Imagine dedicating yourself to a lifelong career with the understanding that the old adage, “hard work pays off” will apply upon your retirement. In light of the effect the Detroit bankruptcy case may have on city retiree pensions, that adage falls far short of the truth. These lifelong employees also took less pay in return for the promise of decent benefits, which included pensions.
Despite the fact that pensions of public employees are protected under the Michigan Constitution as a “contractual obligation,” U.S. Bankruptcy Judge Steven Rhodes recently ruled that pensions of city retirees can legally be cut in Detroit’s bankruptcy reorganization plan. Rhodes ruled that federal bankruptcy code allows cities that are bankrupt to cancel contracts, and that federal law preempts the state Constitution. This leaves the 33,000 retired city workers, more than a third of whom are retired police officers and firefighters, with much to worry about. Some that receive the average annual income of $19,000 could see their income slashed to $9,000 as a result of this ruling; an inarguably life-changing amount of money.
Why should retirees who fulfilled their obligations to the city be forced to absorb the brunt of faulty financial decisions they had no part in? A recent internal investigation revealed that the city’s pension systems were mismanaged and heavily invested in real estate, exceeding a required 10% cap of total investments. Losses connected to the funds’ real-estate holdings likely exceeded $73 million and contributed greatly to the current circumstances.
Judge Rhodes said that although he finds pension cuts are a legal option, he won’t necessarily agree to pension cuts in the city’s final reorganization plan unless the entire plan is fair and equitable. Let’s hope when it comes time for this decision to be made, it will be based on what is “fair and equitable” to the tens of thousands of retired workers who dedicated their careers to serving the public, and are now potential victims in a series of poor decisions that were out of their control.
Living as an unmarried couple can leave you vulnerable in states that don’t honor domestic partnership agreements or civil unions. If you’re living with a domestic partner and are unmarried, you are part of a growing trend in the United States.
There were 7.7 million households with unmarried couples in 2010, growing more than 40% in just one decade, and about four times faster than the overall household population.[i] As of June 2013, seven states and Washington D.C. recognize domestic partnership agreements under state law.[ii] Michigan is not included in this list, though domestic partnerships are recognized on the municipal level in Ann Arbor.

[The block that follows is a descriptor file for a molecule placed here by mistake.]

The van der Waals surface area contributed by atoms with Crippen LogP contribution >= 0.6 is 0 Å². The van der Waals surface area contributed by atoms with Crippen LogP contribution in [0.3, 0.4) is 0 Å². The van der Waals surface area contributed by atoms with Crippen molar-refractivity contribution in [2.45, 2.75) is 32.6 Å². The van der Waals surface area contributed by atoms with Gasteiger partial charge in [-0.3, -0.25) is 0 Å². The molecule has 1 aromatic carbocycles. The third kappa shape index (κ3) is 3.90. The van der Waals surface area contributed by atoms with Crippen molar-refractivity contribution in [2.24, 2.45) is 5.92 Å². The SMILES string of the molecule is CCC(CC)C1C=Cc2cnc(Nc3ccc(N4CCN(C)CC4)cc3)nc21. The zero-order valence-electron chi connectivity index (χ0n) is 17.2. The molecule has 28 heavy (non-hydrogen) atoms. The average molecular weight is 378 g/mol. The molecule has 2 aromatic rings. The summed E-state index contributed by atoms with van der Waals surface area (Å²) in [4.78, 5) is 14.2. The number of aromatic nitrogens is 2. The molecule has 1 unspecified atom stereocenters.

Since laws relating to property ownership, divorce, and inheritance rights don’t apply to unmarried couples in Michigan, there are steps you can take to ensure your legal and financial preferences are protected. Some steps to consider include:
- writing a will to ensure that your partner gets your property when you die
- sign paternity statements to ensure that a father’s parental rights are preserved
- create a cohabitation agreement with your partner to avoid court battles over financial support, child custody issues, dividing property, etc. if the relationship ends
Although people over the age of 65 constitute a small portion of unmarried partners, the trend is evident in that age group as well. Living together without marriage enables seniors to avoid joint liability for debts, especially for long-term care or medical bills, and to qualify individually for public benefits, such as Medicaid, without affecting the other partner’s resources.
Did you know?…The U.S. Census Bureau first began counting the number of unmarried partners in 1990 to better understand the number of residents in committed domestic partnerships.
If your attorney said to you, “We’re going to trial,” but pronounced it as, ”We’re goin ta trial,” it wouldn’t inspire confidence. Even if you failed to catch the offhanded dropping of the G and the O, you would still sense a casual, even lazy, manner and might wonder if your case was being taken seriously.
The decline of proper diction in our speech today is a symptom of the increasing lack of etiquette and the casualness with which we treat each other. The neglectful way the letters O and G are treated at the end of certain words is part of a trend.
Out of respect to you, and to the legal profession, there is an obligation to speak clearly and correctly. It surprises me to hear people, especially those in broadcast media and other professions, dropping O’s and G’s as if it’s part of proper dialect. Formal education, or lack there of, is no excuse. Peter Jennings, legendary news anchor and multiple Emmy winner, fully enunciated his words despite being a high school dropout.
Yes, there’s a time and place for relaxing the rules a bit: family pizza night, a sports bar or a rock concert. Creative expression in language is also an important component of the Arts. As the former attorney to many Motown artists, I wouldn’t want to hear Eddie Kendricks sing “Keep on Truckin’” any other way.
Use your judgement, and then put some effort into your enunciation. Bring back the O’s and G’s in your speech, and save the lazy slang for your down time. Or for artistic license, as Eddie Kendricks did: